The history of the Doomsday Clock design

As the 2022 number of seconds before potential apocalypse is announced, Michael Bierut and other designers discuss the history of one of the most important pieces of 20th century information design

Today, it was announced that the world is just XXX minutes/seconds away from total apocalypse. Since 2019, that figure has been teetering at 100 seconds.

This is according to American non-profit organisation the Bulletin of the Atomic Scientists and its Doomsday Clock, which has been breaking down potential humanity annihilation in the bleak but digestible terms of ‘minutes to midnight’ since 1947. The timings are estimated according to a number of factors including nuclear weapons programmes, climate change and more recently, world leaders’ responses to the Covid-19 pandemic and the widespread erosion of public trust in scientific and government advice.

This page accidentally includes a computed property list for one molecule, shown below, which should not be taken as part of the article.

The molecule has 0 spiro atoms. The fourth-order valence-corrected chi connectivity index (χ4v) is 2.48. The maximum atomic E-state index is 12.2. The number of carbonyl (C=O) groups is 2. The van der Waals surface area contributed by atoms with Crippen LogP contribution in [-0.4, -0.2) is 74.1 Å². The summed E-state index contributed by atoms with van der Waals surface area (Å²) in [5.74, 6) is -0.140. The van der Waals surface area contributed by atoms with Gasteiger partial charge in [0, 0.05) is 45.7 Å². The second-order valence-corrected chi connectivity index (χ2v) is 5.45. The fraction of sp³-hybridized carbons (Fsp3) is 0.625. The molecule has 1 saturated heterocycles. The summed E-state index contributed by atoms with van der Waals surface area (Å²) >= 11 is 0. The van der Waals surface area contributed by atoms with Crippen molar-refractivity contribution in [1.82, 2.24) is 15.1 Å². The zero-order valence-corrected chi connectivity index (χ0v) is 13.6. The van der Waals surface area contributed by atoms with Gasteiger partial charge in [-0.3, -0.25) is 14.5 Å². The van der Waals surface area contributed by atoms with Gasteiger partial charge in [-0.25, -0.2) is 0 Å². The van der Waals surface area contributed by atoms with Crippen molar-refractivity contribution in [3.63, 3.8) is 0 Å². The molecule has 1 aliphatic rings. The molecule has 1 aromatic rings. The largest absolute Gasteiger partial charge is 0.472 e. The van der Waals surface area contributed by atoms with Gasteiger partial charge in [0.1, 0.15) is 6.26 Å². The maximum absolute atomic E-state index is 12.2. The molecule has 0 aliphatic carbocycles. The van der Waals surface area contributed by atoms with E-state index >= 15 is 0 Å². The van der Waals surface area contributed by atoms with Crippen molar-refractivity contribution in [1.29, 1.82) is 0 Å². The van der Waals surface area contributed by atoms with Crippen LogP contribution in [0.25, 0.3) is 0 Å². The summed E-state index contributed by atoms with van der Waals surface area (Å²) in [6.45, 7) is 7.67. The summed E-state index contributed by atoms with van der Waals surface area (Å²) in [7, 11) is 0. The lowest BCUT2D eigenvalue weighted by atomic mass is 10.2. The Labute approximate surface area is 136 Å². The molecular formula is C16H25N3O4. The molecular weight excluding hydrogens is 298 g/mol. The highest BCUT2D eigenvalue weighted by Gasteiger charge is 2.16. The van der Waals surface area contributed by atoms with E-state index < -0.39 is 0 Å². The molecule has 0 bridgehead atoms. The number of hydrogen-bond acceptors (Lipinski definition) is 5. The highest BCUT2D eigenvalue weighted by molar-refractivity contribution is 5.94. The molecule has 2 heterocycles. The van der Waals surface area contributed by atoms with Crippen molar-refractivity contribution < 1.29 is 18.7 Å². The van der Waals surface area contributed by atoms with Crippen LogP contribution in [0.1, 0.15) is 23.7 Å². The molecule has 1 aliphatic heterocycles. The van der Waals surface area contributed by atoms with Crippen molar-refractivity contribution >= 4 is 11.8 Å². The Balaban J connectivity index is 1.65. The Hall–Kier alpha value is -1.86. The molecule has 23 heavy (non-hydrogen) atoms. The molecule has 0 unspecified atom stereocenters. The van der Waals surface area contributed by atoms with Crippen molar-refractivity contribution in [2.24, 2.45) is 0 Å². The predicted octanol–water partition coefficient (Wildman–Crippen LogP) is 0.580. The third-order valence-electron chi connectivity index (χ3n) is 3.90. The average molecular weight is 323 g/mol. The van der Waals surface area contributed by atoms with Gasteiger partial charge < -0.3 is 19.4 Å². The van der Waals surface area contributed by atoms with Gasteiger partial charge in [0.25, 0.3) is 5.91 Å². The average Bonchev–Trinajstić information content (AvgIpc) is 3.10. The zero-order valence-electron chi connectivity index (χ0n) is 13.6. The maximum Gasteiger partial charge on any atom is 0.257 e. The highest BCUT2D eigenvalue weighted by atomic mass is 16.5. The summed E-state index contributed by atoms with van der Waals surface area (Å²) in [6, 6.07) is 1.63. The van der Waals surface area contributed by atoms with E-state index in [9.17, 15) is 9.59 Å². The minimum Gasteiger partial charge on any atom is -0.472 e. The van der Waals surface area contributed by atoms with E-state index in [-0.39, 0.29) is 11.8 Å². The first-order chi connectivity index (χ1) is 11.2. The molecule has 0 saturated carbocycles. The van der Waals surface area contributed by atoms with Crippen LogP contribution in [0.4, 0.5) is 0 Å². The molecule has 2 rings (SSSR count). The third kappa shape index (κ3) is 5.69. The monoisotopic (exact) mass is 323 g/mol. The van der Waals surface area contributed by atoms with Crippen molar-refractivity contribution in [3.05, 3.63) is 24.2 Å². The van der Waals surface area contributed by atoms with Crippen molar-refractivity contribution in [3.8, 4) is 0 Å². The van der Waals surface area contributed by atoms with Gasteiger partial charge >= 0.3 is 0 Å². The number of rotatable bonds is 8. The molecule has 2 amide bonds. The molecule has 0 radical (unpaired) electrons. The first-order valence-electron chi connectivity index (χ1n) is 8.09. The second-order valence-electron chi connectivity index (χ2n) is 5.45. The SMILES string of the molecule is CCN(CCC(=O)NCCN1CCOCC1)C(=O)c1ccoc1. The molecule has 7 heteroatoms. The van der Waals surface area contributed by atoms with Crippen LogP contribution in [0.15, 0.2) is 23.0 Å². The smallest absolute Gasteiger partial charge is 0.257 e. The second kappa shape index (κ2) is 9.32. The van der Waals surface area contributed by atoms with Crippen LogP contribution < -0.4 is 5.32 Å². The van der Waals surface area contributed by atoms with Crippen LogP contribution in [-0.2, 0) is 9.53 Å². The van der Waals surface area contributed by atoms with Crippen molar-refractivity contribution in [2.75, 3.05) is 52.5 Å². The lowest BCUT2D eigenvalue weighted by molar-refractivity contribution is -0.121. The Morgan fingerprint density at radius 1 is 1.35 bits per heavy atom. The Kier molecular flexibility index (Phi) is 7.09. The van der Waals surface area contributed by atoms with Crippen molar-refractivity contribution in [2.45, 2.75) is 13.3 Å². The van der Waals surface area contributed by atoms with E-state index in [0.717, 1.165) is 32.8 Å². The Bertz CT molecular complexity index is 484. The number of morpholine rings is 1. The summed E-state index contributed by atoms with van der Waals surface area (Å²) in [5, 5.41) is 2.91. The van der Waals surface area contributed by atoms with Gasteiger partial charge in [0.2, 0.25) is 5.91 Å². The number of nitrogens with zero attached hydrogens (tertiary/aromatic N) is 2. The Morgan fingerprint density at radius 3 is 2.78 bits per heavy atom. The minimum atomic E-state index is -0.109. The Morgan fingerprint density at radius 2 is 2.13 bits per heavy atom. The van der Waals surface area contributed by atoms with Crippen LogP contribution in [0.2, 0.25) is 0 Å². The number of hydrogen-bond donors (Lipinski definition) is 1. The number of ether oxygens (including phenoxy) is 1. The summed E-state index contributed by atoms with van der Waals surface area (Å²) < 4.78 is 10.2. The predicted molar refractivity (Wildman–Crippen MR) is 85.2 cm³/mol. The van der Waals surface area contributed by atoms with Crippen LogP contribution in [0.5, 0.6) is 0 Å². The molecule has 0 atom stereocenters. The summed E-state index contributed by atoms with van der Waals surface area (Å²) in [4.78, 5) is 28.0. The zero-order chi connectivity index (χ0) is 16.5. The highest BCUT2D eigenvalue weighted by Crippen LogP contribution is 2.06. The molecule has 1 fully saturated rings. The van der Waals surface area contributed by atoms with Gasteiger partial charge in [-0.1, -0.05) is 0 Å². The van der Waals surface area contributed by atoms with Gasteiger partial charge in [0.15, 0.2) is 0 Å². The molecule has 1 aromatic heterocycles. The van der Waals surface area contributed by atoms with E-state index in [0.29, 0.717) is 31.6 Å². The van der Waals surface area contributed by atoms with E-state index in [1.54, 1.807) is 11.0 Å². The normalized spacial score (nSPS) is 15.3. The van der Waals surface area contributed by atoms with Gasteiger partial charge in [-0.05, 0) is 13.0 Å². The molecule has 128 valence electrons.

While it’s easy to zone in on the very stark, quite literally life-and-death connotations of the Doomsday Clock, which celebrates its 75th birthday this year, there’s also a fascinating design story at the heart of it.

The Bulletin of the Atomic Sciences, 1947, cover image by Martyl Langsdorf